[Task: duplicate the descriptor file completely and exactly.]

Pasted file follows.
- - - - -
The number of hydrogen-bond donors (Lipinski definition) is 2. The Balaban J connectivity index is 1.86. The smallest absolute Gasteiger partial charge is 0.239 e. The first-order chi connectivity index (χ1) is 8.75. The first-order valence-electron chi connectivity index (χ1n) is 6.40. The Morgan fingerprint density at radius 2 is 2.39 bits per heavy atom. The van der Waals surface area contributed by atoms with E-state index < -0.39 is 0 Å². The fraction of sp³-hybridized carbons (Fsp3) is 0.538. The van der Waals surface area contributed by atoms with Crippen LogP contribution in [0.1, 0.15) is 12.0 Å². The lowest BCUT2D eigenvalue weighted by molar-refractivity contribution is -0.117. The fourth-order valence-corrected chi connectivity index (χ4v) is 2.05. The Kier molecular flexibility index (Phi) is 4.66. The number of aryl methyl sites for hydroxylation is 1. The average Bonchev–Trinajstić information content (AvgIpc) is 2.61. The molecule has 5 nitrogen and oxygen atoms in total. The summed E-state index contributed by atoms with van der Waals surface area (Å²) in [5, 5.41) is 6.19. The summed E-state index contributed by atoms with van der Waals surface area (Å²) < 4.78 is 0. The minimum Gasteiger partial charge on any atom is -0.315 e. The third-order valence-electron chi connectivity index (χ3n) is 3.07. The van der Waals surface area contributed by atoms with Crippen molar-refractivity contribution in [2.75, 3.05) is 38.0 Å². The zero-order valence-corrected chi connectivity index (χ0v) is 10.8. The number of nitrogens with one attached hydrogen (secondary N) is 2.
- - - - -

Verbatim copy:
The number of hydrogen-bond donors (Lipinski definition) is 2. The Balaban J connectivity index is 1.86. The smallest absolute Gasteiger partial charge is 0.239 e. The first-order chi connectivity index (χ1) is 8.75. The first-order valence-electron chi connectivity index (χ1n) is 6.40. The Morgan fingerprint density at radius 2 is 2.39 bits per heavy atom. The van der Waals surface area contributed by atoms with E-state index < -0.39 is 0 Å². The fraction of sp³-hybridized carbons (Fsp3) is 0.538. The van der Waals surface area contributed by atoms with Crippen LogP contribution in [0.1, 0.15) is 12.0 Å². The lowest BCUT2D eigenvalue weighted by molar-refractivity contribution is -0.117. The fourth-order valence-corrected chi connectivity index (χ4v) is 2.05. The Kier molecular flexibility index (Phi) is 4.66. The number of aryl methyl sites for hydroxylation is 1. The average Bonchev–Trinajstić information content (AvgIpc) is 2.61. The molecule has 5 nitrogen and oxygen atoms in total. The summed E-state index contributed by atoms with van der Waals surface area (Å²) in [5, 5.41) is 6.19. The summed E-state index contributed by atoms with van der Waals surface area (Å²) < 4.78 is 0. The minimum Gasteiger partial charge on any atom is -0.315 e. The third-order valence-electron chi connectivity index (χ3n) is 3.07. The van der Waals surface area contributed by atoms with Crippen molar-refractivity contribution in [2.75, 3.05) is 38.0 Å². The zero-order valence-corrected chi connectivity index (χ0v) is 10.8. The number of nitrogens with one attached hydrogen (secondary N) is 2.